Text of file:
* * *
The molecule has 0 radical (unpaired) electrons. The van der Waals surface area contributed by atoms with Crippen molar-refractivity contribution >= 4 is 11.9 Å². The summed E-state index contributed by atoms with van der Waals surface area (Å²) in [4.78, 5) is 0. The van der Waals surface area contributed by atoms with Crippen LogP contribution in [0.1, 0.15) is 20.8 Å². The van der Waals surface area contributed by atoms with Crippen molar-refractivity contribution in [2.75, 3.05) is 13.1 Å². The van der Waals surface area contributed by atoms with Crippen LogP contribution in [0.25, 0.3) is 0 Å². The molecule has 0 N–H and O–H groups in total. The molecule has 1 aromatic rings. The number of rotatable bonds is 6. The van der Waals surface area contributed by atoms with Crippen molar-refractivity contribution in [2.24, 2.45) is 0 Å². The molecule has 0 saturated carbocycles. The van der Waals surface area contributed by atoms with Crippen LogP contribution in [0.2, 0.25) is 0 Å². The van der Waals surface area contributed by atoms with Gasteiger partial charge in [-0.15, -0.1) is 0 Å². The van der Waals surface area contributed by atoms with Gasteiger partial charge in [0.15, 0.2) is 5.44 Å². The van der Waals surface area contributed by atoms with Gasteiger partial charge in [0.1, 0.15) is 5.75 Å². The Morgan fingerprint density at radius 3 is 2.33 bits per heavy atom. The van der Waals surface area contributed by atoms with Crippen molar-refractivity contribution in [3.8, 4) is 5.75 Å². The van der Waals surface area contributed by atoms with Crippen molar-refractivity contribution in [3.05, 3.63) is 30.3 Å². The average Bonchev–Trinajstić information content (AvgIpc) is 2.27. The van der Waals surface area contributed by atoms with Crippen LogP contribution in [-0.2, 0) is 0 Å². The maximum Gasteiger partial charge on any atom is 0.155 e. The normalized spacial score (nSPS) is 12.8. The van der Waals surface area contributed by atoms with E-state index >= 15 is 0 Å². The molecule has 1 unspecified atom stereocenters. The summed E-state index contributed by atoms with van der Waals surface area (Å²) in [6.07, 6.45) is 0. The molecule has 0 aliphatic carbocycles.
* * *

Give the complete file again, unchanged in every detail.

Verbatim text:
The molecule has 0 radical (unpaired) electrons. The van der Waals surface area contributed by atoms with Crippen molar-refractivity contribution >= 4 is 11.9 Å². The summed E-state index contributed by atoms with van der Waals surface area (Å²) in [4.78, 5) is 0. The van der Waals surface area contributed by atoms with Crippen LogP contribution in [0.1, 0.15) is 20.8 Å². The van der Waals surface area contributed by atoms with Crippen molar-refractivity contribution in [2.75, 3.05) is 13.1 Å². The van der Waals surface area contributed by atoms with Crippen LogP contribution in [0.25, 0.3) is 0 Å². The molecule has 0 N–H and O–H groups in total. The molecule has 1 aromatic rings. The number of rotatable bonds is 6. The van der Waals surface area contributed by atoms with Crippen molar-refractivity contribution in [2.24, 2.45) is 0 Å². The molecule has 0 saturated carbocycles. The van der Waals surface area contributed by atoms with Crippen LogP contribution in [0.2, 0.25) is 0 Å². The van der Waals surface area contributed by atoms with Gasteiger partial charge in [-0.15, -0.1) is 0 Å². The van der Waals surface area contributed by atoms with Gasteiger partial charge in [0.15, 0.2) is 5.44 Å². The van der Waals surface area contributed by atoms with Gasteiger partial charge in [0.1, 0.15) is 5.75 Å². The Morgan fingerprint density at radius 3 is 2.33 bits per heavy atom. The van der Waals surface area contributed by atoms with Crippen molar-refractivity contribution in [3.8, 4) is 5.75 Å². The van der Waals surface area contributed by atoms with Crippen molar-refractivity contribution in [3.05, 3.63) is 30.3 Å². The average Bonchev–Trinajstić information content (AvgIpc) is 2.27. The van der Waals surface area contributed by atoms with Crippen LogP contribution in [-0.2, 0) is 0 Å². The maximum Gasteiger partial charge on any atom is 0.155 e. The normalized spacial score (nSPS) is 12.8. The van der Waals surface area contributed by atoms with E-state index >= 15 is 0 Å². The molecule has 1 unspecified atom stereocenters. The summed E-state index contributed by atoms with van der Waals surface area (Å²) in [6.07, 6.45) is 0. The molecule has 0 aliphatic carbocycles.